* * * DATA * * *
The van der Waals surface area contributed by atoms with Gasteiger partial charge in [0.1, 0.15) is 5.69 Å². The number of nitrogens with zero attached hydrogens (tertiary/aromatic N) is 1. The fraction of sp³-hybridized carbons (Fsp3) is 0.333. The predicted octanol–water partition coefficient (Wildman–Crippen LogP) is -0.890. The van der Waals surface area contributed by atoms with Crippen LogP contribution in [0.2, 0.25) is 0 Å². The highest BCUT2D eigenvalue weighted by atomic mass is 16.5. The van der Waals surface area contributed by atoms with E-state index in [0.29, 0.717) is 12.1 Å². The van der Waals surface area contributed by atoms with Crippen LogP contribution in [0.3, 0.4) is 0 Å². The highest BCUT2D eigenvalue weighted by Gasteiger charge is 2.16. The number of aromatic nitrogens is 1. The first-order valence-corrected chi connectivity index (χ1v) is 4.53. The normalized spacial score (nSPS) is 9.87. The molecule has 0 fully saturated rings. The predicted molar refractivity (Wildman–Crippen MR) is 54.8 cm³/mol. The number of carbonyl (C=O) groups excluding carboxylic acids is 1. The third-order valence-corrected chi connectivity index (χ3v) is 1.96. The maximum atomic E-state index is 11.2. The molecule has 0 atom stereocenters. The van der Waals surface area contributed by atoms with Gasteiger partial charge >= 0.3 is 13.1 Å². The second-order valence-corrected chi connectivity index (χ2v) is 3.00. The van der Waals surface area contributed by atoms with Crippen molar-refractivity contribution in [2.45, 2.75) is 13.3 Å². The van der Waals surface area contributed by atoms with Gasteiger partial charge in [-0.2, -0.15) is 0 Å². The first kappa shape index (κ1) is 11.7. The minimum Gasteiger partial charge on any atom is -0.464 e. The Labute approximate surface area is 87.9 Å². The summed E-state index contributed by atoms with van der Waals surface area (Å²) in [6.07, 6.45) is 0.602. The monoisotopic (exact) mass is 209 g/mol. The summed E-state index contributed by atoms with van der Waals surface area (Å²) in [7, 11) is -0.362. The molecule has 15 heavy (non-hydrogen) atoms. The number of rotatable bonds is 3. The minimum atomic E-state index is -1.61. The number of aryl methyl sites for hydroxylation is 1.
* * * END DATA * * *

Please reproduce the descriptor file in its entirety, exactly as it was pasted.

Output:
The van der Waals surface area contributed by atoms with Gasteiger partial charge in [0.1, 0.15) is 5.69 Å². The number of nitrogens with zero attached hydrogens (tertiary/aromatic N) is 1. The fraction of sp³-hybridized carbons (Fsp3) is 0.333. The predicted octanol–water partition coefficient (Wildman–Crippen LogP) is -0.890. The van der Waals surface area contributed by atoms with Crippen LogP contribution in [0.2, 0.25) is 0 Å². The highest BCUT2D eigenvalue weighted by atomic mass is 16.5. The van der Waals surface area contributed by atoms with E-state index in [0.29, 0.717) is 12.1 Å². The van der Waals surface area contributed by atoms with Crippen LogP contribution in [0.3, 0.4) is 0 Å². The highest BCUT2D eigenvalue weighted by Gasteiger charge is 2.16. The number of aromatic nitrogens is 1. The first-order valence-corrected chi connectivity index (χ1v) is 4.53. The normalized spacial score (nSPS) is 9.87. The molecule has 0 fully saturated rings. The predicted molar refractivity (Wildman–Crippen MR) is 54.8 cm³/mol. The number of carbonyl (C=O) groups excluding carboxylic acids is 1. The third-order valence-corrected chi connectivity index (χ3v) is 1.96. The maximum atomic E-state index is 11.2. The molecule has 0 atom stereocenters. The van der Waals surface area contributed by atoms with Gasteiger partial charge >= 0.3 is 13.1 Å². The second-order valence-corrected chi connectivity index (χ2v) is 3.00. The van der Waals surface area contributed by atoms with Crippen molar-refractivity contribution in [2.45, 2.75) is 13.3 Å². The van der Waals surface area contributed by atoms with Gasteiger partial charge in [-0.2, -0.15) is 0 Å². The first kappa shape index (κ1) is 11.7. The minimum Gasteiger partial charge on any atom is -0.464 e. The Labute approximate surface area is 87.9 Å². The summed E-state index contributed by atoms with van der Waals surface area (Å²) in [6.07, 6.45) is 0.602. The monoisotopic (exact) mass is 209 g/mol. The summed E-state index contributed by atoms with van der Waals surface area (Å²) in [7, 11) is -0.362. The molecule has 15 heavy (non-hydrogen) atoms. The number of rotatable bonds is 3. The minimum atomic E-state index is -1.61. The number of aryl methyl sites for hydroxylation is 1.